US existing home sales decline by 7.1% in February

By Staff Writer

Mar 22, 2016 10:44 AM EDT

Sales of existing homes in February declined, reflecting poor demand in housing sector amid higher prices and weak inventory. Sales of pre-owned houses dropped 7.1% during February to a rate of 5.08 million from 5.47 million in the previous month. But, sales still remains 2.2% higher than the prior-year period.

Lawrence Yun, a chief economist at National Association of Realtors, said that the break in bond signings during January along with stock market volatility might have contributed to the sales fall. But, Yun considers affordability and supply as the main problem for poor sales. In addition, selecting a suitable home at an affordable cost seems more challenging for many buyers, he added.

Yun continued, "The overall demand for buying is still solid entering the busy spring season, but home prices and rents outpacing wages and anxiety about the health of the economy are holding back a segment of would-be buyers." The average price for existing homes was $210,800 in February 2016, an increase of 4.4% from $201,900 in the previous year period.

Net housing inventory during February rose 3.3% to 1.8 million pre-owned houses available for sale. Cash sales accounted for 25% of transactions during February, a decrease of 26% in January. Nearly 18% of home sales in February came from individual investors, who are key contributors of cash sales.

According to Yun, sales from individual investors increased over the recent period following a drop to as small as 12% of sales during August 2015. He added that there seems to be a change in trend, where investors purchased small budget homes and converted them into rentals. The share of new buyers dropped to 30% during February from 32% in January, up from 29% in the previous year period.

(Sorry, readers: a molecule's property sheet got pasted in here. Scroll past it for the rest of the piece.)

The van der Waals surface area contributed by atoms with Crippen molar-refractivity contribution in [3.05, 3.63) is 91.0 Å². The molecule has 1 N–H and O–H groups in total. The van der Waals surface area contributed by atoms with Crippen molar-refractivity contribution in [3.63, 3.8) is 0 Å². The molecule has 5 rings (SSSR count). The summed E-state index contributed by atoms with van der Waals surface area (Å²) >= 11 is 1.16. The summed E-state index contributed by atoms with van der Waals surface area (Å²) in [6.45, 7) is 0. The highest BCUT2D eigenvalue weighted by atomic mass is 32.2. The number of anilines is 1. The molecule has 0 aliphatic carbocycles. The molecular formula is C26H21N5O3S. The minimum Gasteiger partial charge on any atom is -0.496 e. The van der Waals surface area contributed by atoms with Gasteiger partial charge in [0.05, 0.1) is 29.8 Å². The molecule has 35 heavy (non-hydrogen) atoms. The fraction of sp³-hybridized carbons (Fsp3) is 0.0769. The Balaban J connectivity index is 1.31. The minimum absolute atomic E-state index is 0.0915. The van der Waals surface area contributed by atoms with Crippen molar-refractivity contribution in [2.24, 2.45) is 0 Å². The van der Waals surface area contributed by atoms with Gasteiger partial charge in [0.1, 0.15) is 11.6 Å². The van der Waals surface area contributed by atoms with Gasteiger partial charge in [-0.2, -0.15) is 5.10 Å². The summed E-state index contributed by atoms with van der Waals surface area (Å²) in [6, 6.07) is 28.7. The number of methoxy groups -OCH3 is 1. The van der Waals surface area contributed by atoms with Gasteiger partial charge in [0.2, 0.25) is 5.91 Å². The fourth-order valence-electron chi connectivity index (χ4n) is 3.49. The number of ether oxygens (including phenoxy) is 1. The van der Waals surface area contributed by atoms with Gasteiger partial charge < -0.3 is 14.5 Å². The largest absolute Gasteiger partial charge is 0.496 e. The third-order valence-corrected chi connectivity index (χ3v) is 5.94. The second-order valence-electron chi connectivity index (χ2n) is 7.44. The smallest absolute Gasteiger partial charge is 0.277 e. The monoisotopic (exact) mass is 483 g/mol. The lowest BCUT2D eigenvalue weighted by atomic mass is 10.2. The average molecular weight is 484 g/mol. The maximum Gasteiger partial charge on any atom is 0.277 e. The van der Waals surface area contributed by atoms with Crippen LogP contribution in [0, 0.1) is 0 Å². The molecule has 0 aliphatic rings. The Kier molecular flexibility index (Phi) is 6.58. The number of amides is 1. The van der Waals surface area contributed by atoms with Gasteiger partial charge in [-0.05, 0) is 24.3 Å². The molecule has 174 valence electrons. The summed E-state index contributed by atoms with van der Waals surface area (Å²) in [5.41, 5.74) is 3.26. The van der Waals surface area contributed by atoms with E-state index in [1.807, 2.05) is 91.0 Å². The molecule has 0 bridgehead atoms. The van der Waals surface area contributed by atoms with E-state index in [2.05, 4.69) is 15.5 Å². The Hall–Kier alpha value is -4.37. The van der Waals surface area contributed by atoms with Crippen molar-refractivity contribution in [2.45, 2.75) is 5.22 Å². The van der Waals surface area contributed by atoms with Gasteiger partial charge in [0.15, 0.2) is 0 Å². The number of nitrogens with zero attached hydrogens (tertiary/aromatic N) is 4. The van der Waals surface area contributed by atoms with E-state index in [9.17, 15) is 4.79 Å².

THE WALL STREET JOURNAL quoted Joel Naroff, an economist at Naroff Economic Advisors, who said that a normal market will have nearly six month's output. According to Joel, without sufficient supply, it is difficult to sell homes and that supply is considered to be the key risk factor with regard to the housing sector.

Last month, market experts had anticipated a decrease of 2.8% in the US existing homes sale. Housing sector across the nation experienced a steep fall, with a 17.1% fall in the US Northeast. This slowdown in the US housing sector impacted S&P 500 index, which dropped immensely following the release of the data. Robust growth in the labour market continues to propel housing sector amid poor foreign demand and strong US currency, as reported by Reuters.

The housing sector is facing many challenges including weak demand and oversupply. Experts hope housing market will rebound in the near future.

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